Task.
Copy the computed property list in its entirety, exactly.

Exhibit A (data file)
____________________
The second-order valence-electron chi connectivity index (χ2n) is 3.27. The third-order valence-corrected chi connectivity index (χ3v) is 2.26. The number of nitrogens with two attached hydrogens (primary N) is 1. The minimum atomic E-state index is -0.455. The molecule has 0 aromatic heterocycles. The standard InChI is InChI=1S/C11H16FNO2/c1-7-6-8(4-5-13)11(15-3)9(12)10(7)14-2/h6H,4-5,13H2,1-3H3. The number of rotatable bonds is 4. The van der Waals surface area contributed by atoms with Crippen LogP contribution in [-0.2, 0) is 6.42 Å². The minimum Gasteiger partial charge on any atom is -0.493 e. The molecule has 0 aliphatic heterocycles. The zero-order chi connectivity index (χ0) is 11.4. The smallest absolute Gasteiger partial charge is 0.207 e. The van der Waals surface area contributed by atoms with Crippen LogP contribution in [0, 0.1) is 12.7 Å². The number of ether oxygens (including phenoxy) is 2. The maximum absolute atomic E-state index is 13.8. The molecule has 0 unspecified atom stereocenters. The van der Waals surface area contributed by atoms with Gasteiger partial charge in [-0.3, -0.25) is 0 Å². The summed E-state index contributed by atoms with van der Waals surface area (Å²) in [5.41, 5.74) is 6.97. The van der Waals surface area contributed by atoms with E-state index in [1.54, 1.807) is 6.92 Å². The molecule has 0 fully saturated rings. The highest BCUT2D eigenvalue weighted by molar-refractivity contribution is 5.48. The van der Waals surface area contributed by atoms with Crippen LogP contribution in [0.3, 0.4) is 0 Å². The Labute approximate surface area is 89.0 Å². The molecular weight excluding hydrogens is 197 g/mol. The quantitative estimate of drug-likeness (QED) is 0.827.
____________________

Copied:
The second-order valence-electron chi connectivity index (χ2n) is 3.27. The third-order valence-corrected chi connectivity index (χ3v) is 2.26. The number of nitrogens with two attached hydrogens (primary N) is 1. The minimum atomic E-state index is -0.455. The molecule has 0 aromatic heterocycles. The standard InChI is InChI=1S/C11H16FNO2/c1-7-6-8(4-5-13)11(15-3)9(12)10(7)14-2/h6H,4-5,13H2,1-3H3. The number of rotatable bonds is 4. The van der Waals surface area contributed by atoms with Crippen LogP contribution in [-0.2, 0) is 6.42 Å². The minimum Gasteiger partial charge on any atom is -0.493 e. The molecule has 0 aliphatic heterocycles. The zero-order chi connectivity index (χ0) is 11.4. The smallest absolute Gasteiger partial charge is 0.207 e. The van der Waals surface area contributed by atoms with Crippen LogP contribution in [0, 0.1) is 12.7 Å². The number of ether oxygens (including phenoxy) is 2. The maximum absolute atomic E-state index is 13.8. The molecule has 0 unspecified atom stereocenters. The van der Waals surface area contributed by atoms with Gasteiger partial charge in [-0.3, -0.25) is 0 Å². The summed E-state index contributed by atoms with van der Waals surface area (Å²) in [5.41, 5.74) is 6.97. The van der Waals surface area contributed by atoms with E-state index in [1.54, 1.807) is 6.92 Å². The molecule has 0 fully saturated rings. The highest BCUT2D eigenvalue weighted by molar-refractivity contribution is 5.48. The van der Waals surface area contributed by atoms with Crippen LogP contribution in [0.3, 0.4) is 0 Å². The Labute approximate surface area is 89.0 Å². The molecular weight excluding hydrogens is 197 g/mol. The quantitative estimate of drug-likeness (QED) is 0.827.